Just like the Strathpuffer back in January, this wasn’t my idea. No way.
It all started a couple of weeks ago. Unusually I had my girls on a Sunday which coincided with the Scottish National 25m TT, so I took them along with me for a grand day out. Some folk seemed concerned that would be a hindrance and a distraction. Nope. Quite the contrary, they were pretty useful, making coffee for my GTR teammates Chris and Lewis, offloading left over banana cake for the “after party” and also keeping former Junior Scottish Road Race champion and RT23 rider Ashleigh Fraser busy too. And anyway it didn’t seem to affect the result, I think it probably helped.
Unfortunately though, the start just east of Forfar on the A90, was literally miles away from HQ, which was a shame as my eldest, Katie, wanted to watch the race as Chris and I made our way out of the car park. Not this time I said, but next.
“When’s next time and why can’t I race this Dad?”, was the double-barrelled question, to which I didn’t have the exact answer, “We’ll speak about later”, I said, trying to gain some kind of race focus which was difficult as I just knew given the chance, she would quite literally pitch up on the A90 and ride the dual carriageway to Brechin and back, regardless. Why not? She’s her father’s daughter after all. Nothing to lose, everything to gain.
After the race we bombed down to Glasgow to meet Emma (of Glencoe TT fame) and her cycling friends. One of her club-mates, Rob was a track coach and Emma had arranged a session on the boards at the Chris Hoy Velodrome. It was ace fun, though I had my typical moments of frustration. My girls watched on and part of me hoped they could get a shot, but in my heart of hearts I really wanted them to watch in the hope it would feed a desire – not the other way round.
On the road back up ‘Shire, conversation shifted back to cycling. “So what’s that race you did today and what’s the medal for?”, said the youngest daughter. This is gold (well actually silver on this occasion) and it keeps me chuckling and grounded. Katie playing the older sister role did the explaining about Graeme Obree’s record being broken and how John is now doing well, like his sister Katie, and it was their mother, Louise, that we had a good chat with after the podium presentations "after party".
“Oh“, said the younger. Cogs whirring, suddenly i-Pads/Pods/Phones and shopping in malls suddenly became less interesting.
“So Dad”, said Katie, “Can I do a time trial?”. Music to my ears. I can die now a happy man…
But I’m still here to tell the tale of last Tuesday evening. 10 miles, Drumoak horseshoe, 6:48pm. My Puffer partner-in-crime, Mike Dennison gave her an early start (and the number 3 – yay!) so she could see the mechanics of the TT process. Mike Cheney who’s looking like the rider to beat in the Evening League was on timekeeping duty and was taking photos of the cool, calm and collected Katie. There was a nice buzz about the start line, less serious and focussed than normal and I was beside myself, I’ve never been so excited, not in even with my own races!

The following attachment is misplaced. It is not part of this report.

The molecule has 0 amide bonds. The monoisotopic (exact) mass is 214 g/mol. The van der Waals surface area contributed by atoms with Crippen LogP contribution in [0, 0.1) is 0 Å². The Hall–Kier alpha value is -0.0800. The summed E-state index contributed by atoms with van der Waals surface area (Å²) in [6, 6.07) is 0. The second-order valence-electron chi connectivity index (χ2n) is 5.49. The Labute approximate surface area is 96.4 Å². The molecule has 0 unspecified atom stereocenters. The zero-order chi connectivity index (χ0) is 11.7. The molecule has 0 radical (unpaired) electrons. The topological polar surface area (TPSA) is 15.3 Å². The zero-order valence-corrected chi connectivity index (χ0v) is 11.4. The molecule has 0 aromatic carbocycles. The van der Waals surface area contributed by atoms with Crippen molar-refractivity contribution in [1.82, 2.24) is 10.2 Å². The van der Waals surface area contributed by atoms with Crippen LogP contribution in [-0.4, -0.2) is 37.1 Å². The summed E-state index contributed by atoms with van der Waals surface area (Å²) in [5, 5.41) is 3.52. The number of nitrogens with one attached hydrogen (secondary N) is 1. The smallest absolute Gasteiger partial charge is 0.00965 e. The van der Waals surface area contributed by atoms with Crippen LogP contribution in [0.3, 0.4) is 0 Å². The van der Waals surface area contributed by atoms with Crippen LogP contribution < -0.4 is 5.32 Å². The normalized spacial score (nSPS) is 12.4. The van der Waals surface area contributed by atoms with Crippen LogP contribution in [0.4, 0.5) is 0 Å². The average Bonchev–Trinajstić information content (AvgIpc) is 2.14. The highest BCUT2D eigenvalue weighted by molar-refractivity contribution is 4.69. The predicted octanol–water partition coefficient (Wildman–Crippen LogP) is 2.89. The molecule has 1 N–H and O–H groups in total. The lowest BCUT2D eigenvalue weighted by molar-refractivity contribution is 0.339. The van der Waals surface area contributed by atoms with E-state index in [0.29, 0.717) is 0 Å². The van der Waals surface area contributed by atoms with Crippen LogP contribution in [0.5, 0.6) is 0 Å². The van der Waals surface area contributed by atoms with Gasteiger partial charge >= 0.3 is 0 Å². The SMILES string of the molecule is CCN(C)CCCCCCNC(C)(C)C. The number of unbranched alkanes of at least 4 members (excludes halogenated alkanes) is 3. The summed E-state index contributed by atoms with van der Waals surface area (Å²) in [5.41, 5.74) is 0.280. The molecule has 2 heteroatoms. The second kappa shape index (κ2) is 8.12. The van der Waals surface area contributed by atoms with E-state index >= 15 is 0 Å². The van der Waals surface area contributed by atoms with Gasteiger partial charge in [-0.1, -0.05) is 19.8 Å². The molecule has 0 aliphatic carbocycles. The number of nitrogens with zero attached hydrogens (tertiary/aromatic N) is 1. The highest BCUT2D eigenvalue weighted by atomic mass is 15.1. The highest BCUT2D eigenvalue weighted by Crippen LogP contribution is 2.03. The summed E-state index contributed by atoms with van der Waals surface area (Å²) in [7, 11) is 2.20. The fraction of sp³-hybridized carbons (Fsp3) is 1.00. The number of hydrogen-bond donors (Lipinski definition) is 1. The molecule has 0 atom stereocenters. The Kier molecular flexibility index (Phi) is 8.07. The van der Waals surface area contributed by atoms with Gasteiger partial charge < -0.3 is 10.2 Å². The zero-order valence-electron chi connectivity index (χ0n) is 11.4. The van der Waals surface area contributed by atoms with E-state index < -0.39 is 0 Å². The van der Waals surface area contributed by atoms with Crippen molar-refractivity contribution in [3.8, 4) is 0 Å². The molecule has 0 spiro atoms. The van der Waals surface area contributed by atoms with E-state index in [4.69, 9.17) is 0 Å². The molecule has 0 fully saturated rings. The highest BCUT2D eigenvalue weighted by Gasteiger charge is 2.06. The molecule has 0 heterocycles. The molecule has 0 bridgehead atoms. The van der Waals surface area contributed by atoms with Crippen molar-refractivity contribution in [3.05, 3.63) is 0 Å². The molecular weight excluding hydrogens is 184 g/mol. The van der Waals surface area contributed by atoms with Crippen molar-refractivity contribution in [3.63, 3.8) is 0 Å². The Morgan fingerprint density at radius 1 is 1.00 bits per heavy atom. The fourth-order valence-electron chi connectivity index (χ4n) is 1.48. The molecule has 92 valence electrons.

Katie got called to the start. She looked at me and said “Dad, I’m now nervous“. Hilarious. One minute to go and now she’s getting twitchy! Awesome. “Good”, I said, “It means you’re ready”.
As we approached Drumoak, the Thomsons and the Amundrud’s were making a healthy racket shouting and banging what seemed pots and pans. As faster riders passed by, some gave her a big-up. As I was in pursuit, I asked her to change down a gear on downhill section, but her gears are restricted, so we have to make do with extra spinning, which I guess is really the point.
At the half-way point I asked how she was doing. “Ok Dad” and then tried to start a conversation. “Erhm, you really shouldn’t be able to talk Katie”, I said, but found it funny all the same. It doesn’t matter, she was going to get well under her target time which we agreed would be to beat double my best time on this course.
35:34 to be exact. Superb. But more importantly than anything else, did she enjoy it?
Of course she did and was already asking about the next one. We made our way to the crossroads to cheer on the last few riders coming through, looking out for Andy, Emma and Ashley as they pushed their way up the shallow ramp towards the finish along with seasoned youth TT rider Cameron Stromberg and debutant Isla Long with Dad (DTCC Youth Head Coach Sam) in hot pursuit. Ashley was also riding his first ever TT – and after the following night’s coaching session he now knows where the finish line is (heh heh).
And that’s what wonderful about time trialling, so many friends, clients, juniors. Boys, girls, men, women, Veteran champions, Ironmen and Ironwomen (such as super couple Rob and Vera) were out in force on Tuesday night. It’s a brilliant discipline, because it forces discipline, focus and control and it’s more sociable than you think. It’s a personal test. Can you go faster? Did you leave it all on the road? What should you do next time? It’s honest and it asks honest questions of you.
I guess that’s why they call it the race of truth!